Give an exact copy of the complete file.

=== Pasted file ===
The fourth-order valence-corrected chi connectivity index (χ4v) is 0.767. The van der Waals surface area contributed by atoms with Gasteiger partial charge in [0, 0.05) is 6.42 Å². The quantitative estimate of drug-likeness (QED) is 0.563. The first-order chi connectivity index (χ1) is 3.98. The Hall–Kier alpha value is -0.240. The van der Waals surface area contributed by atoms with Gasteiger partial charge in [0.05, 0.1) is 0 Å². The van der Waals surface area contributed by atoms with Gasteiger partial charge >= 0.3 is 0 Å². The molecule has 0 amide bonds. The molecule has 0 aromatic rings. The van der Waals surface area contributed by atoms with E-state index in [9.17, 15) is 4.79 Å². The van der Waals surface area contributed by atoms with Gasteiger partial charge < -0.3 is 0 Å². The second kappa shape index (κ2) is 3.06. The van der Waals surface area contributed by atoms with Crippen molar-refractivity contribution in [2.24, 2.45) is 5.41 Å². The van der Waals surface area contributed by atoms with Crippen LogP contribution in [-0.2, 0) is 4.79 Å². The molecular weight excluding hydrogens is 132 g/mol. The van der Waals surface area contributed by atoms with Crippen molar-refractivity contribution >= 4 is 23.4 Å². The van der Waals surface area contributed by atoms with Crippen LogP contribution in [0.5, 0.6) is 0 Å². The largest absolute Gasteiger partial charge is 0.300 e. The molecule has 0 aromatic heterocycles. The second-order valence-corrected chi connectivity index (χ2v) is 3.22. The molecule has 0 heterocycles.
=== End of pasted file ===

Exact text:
The fourth-order valence-corrected chi connectivity index (χ4v) is 0.767. The van der Waals surface area contributed by atoms with Gasteiger partial charge in [0, 0.05) is 6.42 Å². The quantitative estimate of drug-likeness (QED) is 0.563. The first-order chi connectivity index (χ1) is 3.98. The Hall–Kier alpha value is -0.240. The van der Waals surface area contributed by atoms with Gasteiger partial charge in [0.05, 0.1) is 0 Å². The van der Waals surface area contributed by atoms with Gasteiger partial charge >= 0.3 is 0 Å². The molecule has 0 amide bonds. The molecule has 0 aromatic rings. The van der Waals surface area contributed by atoms with E-state index in [9.17, 15) is 4.79 Å². The van der Waals surface area contributed by atoms with Gasteiger partial charge < -0.3 is 0 Å². The second kappa shape index (κ2) is 3.06. The van der Waals surface area contributed by atoms with Crippen molar-refractivity contribution in [2.24, 2.45) is 5.41 Å². The van der Waals surface area contributed by atoms with Crippen LogP contribution in [-0.2, 0) is 4.79 Å². The molecular weight excluding hydrogens is 132 g/mol. The van der Waals surface area contributed by atoms with Crippen molar-refractivity contribution >= 4 is 23.4 Å². The van der Waals surface area contributed by atoms with Crippen LogP contribution in [0.5, 0.6) is 0 Å². The largest absolute Gasteiger partial charge is 0.300 e. The molecule has 0 aromatic heterocycles. The second-order valence-corrected chi connectivity index (χ2v) is 3.22. The molecule has 0 heterocycles.